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https://www.readbyqxmd.com/read/29145627/bacterial-communities-associated-with-the-ectoparasitic-mites-varroa-destructor-and-tropilaelaps-mercedesae-of-honey-bees-apis-mellifera
#1
Chonthicha Pakwan, Martin Kaltenpoth, Benjamin Weiss, Panuwan Chantawannakul, Guo Jun, Terd Disayathanoowat
Varroa and Tropilaelaps mites have been reported as serious ectoparasites of honey bees (Apis mellifera). In this study, bacterial communities associated with Varroa destructor and Tropilaelaps mercedesae from Northern Thailand were determined, using both culture-dependent and culture-independent approaches. Adult female mites were collected from apiaries in Chiang Mai and Lampang provinces. Culturable bacteria were isolated from individual mites. On average, we observed approximately 1340 and 1140 CFU/mite in Varroa and Tropilaelaps, respectively...
November 14, 2017: FEMS Microbiology Ecology
https://www.readbyqxmd.com/read/29125881/chemical-and-cultural-control-of-tropilaelaps-mercedesae-mites-in-honeybee-apis-mellifera-colonies-in-northern-thailand
#2
Jeffery S Pettis, Robyn Rose, Veeranan Chaimanee
At least two parasitic mites have moved from Asian species of honeybees to infest Apis mellifera. Of these two, Varroa destructor is more widespread globally while Tropilaelaps mercedesae has remained largely in Asia. Tropilaelaps mites are most problematic when A. mellifera is managed outside its native range in contact with Asian species of Apis. In areas where this occurs, beekeepers of A. mellifera treat aggressively for Tropilaelaps and Varroa is either outcompeted or is controlled as a result of the aggressive treatment regime used against Tropilaelaps...
2017: PloS One
https://www.readbyqxmd.com/read/29035869/varroa-destructor-induces-changes-in-the-expression-of-immunity-related-genes-during-the-development-of-apis-mellifera-worker-and-drone-broods
#3
Ewa A Zaobidna, Krystyna Żółtowska, Elżbieta Łopieńska-Biernat
The ectoparasitic mite Varroa destructor has emerged as the major pest of honeybees. Despite extensive research efforts, the pathogenesis of varroosis has not been fully explained. Earlier studies suggested that V. destructor infestation leads to the suppression of the host's immune system. The aim of this study was to analyze the immune responses of 14 genes in the Toll signal transduction pathways, including effector genes of antimicrobial peptides (AMPs), in developing Apis mellifera workers and drones infested with V...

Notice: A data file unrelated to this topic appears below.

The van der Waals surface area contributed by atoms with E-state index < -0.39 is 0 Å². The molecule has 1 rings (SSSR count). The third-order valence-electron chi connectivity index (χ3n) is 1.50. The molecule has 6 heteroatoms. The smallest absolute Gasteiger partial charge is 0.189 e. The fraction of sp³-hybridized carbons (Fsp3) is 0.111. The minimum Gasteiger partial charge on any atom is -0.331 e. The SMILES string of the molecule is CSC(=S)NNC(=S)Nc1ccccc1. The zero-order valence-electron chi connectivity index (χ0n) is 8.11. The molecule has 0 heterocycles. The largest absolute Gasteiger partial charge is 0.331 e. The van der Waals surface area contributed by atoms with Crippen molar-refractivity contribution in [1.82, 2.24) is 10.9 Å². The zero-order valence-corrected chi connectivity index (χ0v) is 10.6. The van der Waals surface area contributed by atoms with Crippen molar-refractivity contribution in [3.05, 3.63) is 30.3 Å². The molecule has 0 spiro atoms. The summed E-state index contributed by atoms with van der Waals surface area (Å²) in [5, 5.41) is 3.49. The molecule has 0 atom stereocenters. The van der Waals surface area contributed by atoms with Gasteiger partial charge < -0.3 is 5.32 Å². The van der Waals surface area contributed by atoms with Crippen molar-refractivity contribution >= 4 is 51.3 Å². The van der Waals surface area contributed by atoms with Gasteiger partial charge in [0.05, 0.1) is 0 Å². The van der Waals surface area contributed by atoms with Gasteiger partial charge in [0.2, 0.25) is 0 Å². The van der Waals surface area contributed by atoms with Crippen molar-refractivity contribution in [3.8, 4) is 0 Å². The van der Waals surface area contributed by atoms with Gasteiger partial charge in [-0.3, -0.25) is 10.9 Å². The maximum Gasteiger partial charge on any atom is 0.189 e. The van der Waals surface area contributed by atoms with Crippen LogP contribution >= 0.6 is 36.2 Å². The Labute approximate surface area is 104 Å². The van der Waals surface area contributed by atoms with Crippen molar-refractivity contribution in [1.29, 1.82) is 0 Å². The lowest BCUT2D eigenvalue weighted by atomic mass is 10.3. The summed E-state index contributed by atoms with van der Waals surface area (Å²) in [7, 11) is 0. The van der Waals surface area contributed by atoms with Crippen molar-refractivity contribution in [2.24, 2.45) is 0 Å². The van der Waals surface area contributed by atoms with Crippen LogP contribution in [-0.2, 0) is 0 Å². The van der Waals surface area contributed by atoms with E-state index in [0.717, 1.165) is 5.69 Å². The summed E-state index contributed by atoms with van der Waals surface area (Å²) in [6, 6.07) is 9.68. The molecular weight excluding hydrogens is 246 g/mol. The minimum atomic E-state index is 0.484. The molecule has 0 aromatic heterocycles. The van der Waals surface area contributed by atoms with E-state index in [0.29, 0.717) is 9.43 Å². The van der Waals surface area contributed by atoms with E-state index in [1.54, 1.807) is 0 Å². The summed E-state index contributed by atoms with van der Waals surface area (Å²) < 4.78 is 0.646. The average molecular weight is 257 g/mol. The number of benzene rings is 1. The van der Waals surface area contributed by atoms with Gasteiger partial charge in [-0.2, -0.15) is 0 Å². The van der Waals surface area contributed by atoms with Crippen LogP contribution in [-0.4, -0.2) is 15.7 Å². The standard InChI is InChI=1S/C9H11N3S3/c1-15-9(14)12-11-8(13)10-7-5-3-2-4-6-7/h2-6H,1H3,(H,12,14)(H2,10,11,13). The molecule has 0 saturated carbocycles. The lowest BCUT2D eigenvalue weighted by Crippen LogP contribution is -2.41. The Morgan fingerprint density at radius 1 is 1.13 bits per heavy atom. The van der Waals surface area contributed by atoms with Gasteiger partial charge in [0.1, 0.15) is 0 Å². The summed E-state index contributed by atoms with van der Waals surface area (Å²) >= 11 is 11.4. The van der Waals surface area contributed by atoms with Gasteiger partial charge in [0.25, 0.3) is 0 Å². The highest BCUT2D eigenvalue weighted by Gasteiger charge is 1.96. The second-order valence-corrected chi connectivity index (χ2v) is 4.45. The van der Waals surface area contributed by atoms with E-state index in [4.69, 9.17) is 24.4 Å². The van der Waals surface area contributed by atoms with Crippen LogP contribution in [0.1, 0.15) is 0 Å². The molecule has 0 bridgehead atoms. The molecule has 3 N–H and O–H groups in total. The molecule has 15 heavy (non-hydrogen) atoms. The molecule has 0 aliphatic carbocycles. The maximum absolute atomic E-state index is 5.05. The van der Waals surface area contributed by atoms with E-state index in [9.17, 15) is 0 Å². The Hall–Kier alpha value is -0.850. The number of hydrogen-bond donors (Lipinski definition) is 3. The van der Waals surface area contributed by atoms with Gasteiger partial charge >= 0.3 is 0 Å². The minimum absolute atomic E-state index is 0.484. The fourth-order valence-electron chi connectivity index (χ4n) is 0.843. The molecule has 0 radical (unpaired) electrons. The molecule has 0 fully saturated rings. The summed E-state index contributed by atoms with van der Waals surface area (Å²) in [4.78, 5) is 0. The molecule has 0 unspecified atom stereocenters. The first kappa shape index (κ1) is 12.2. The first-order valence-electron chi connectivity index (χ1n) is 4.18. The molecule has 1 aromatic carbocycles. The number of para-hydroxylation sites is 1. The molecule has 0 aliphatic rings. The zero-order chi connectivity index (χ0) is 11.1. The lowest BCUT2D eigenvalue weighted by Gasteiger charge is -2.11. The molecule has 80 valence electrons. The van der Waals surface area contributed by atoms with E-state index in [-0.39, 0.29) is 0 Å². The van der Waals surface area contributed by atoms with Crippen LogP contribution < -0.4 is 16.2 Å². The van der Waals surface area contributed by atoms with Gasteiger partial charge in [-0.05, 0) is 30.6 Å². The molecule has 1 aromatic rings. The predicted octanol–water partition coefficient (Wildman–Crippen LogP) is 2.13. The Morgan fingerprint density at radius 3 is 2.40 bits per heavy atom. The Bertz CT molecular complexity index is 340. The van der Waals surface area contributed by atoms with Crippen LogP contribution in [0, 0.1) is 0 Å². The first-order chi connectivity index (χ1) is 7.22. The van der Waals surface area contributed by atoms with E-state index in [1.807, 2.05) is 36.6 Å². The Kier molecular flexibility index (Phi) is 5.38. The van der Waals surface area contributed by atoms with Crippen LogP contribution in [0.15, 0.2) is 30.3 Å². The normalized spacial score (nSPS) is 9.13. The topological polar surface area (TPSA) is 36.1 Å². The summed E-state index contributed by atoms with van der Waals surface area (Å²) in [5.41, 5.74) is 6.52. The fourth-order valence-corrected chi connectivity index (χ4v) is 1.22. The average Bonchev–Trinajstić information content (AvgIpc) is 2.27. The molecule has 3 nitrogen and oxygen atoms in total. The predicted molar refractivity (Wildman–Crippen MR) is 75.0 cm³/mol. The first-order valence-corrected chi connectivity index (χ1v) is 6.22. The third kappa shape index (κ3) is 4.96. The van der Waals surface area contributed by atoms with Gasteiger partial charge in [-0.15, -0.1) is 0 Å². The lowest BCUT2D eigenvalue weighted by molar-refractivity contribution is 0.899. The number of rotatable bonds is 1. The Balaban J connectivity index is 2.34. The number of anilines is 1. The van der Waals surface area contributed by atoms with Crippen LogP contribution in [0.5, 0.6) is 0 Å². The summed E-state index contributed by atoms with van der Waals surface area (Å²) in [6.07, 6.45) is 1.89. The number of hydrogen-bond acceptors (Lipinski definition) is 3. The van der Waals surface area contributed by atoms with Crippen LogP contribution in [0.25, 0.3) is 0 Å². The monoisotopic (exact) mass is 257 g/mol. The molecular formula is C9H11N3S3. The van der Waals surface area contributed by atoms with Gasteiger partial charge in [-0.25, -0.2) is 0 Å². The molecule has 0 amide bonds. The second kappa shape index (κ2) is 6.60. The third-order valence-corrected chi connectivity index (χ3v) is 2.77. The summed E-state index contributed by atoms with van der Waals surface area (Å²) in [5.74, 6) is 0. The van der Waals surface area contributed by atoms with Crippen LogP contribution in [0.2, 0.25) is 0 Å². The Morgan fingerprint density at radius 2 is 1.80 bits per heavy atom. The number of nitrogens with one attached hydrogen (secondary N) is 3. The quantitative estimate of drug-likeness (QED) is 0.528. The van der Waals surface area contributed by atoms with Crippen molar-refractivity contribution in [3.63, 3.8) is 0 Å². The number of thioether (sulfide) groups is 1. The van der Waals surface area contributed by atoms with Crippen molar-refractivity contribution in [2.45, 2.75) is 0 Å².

December 20, 2017: Acta Parasitologica
https://www.readbyqxmd.com/read/29026097/chemosensing-of-honeybee-parasite-varroa-destructor-transcriptomic-analysis
#4
Nurit Eliash, Nitin K Singh, Starlin Thangarajan, Noa Sela, Dena Leshkowitz, Yosi Kamer, Ilia Zaidman, Ada Rafaeli, Victoria Soroker
Chemosensing is a primary sense in nature, however little is known about its mechanism in Chelicerata. As a model organism we used the mite Varroa destructor, a key parasite of honeybees. Here we describe a transcriptomic analysis of two physiological stages for the Varroa foreleg, the site of primary olfactory organ. The transcriptomic analysis revealed transcripts of chemosensory related genes belonging to several groups. These include Niemann-Pick disease protein, type C2 (NPC2), gustatory receptors (GRs), ionotropic receptors (IRs), sensory neuron membrane proteins (SNMPs) and odorant binding proteins (OBP)...
October 12, 2017: Scientific Reports
https://www.readbyqxmd.com/read/28973572/a-comparison-of-wolbachia-infection-frequencies-in-varroa-with-prevalence-of-deformed-wing-virus
#5
COMPARATIVE STUDY
Thorben Grau, Annely Brandt, Sara DeLeon, Marina Doris Meixner, Jakob Friedrich Strauß, Gerrit Joop, Arndt Telschow
Wolbachia are widely distributed bacterial endosymbionts of arthropods and filarial nematodes. These bacteria can affect host fitness in a variety of ways, such as protecting hosts against viruses and other pathogens. Here, we investigate the possible role of Wolbachia in the prevalence of the deformed wing virus (DWV), a highly virulent pathogen of honey bees (Apis mellifera) that is transmitted by parasitic Varroa mites (Varroa destructor). About 180 Varroa mites from 18 beehives were tested for infection with Wolbachia and DWV...